Popular wisdom says that a fifth of businesses fail by the end of their first year of operation while a half fail by the fifth. Whether that holds true for the local scenario remains to be seen, but thanks to new research undertaken at the University of Malta, the reasons behind the failure are becoming clearer.
Renè Kriss Abela and Elaine Balzan, recent Masters graduates from the Faculty of Economics, Management and Accountancy (FEMA), last year published their studies looking into why local businesses end up closing down.
Mr Abela, in his Masters thesis entitled ‘Maltese Company Failures and Their Recent Financial History: An Analysis’, sought to identify the financial and non-financial factors that can predict insolvency.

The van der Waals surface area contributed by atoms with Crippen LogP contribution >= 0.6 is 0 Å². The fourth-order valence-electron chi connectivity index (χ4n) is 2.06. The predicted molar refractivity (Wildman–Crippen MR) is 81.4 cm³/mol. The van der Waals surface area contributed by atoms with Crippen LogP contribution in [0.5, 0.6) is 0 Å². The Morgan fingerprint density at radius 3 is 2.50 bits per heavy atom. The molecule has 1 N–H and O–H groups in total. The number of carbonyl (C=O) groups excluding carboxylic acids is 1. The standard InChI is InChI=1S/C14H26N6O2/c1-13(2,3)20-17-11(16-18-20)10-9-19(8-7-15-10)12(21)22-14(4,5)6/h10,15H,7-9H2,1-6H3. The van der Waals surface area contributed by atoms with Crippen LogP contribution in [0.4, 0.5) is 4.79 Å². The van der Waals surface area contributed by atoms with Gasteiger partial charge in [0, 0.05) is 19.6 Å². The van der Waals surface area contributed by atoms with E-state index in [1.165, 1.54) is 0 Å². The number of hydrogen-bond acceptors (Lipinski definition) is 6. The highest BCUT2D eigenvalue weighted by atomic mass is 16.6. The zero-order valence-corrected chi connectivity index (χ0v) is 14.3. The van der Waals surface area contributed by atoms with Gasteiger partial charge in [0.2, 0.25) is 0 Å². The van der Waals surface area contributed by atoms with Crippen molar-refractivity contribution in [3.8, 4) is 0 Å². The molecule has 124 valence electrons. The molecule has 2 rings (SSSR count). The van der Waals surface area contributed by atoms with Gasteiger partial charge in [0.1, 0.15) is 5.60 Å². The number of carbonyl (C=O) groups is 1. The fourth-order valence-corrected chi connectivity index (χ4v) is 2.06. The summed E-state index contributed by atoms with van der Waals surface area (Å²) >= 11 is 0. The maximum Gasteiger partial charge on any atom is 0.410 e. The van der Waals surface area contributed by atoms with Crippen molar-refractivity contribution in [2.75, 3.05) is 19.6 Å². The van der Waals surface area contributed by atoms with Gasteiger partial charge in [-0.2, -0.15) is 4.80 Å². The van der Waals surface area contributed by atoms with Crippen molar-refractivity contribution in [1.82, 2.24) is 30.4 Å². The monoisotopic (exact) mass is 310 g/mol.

By interviewing company representatives (of non-failed enterprises) he found that certain non-quantifiable factors are common concerns.
The availability of skilled labour is one that has long been a sticking point for Foreign Direct Investment (FDI), but the quality of the product and management’s capabilities are also near the top of the list.
However, of the five company representatives interviewed, all but one said that the greatest threat is a problem that is often on people’s lips but rarely included in corporate failure models – Days Sales Outstanding, or DSO.
Mr Abela notes that this factor is “directly related to failure”, as “a high level of trade receivables when compared to current assets is not a good sign as the sales being made are not being converted into cash and ultimately a company needs this to operate smoothly”.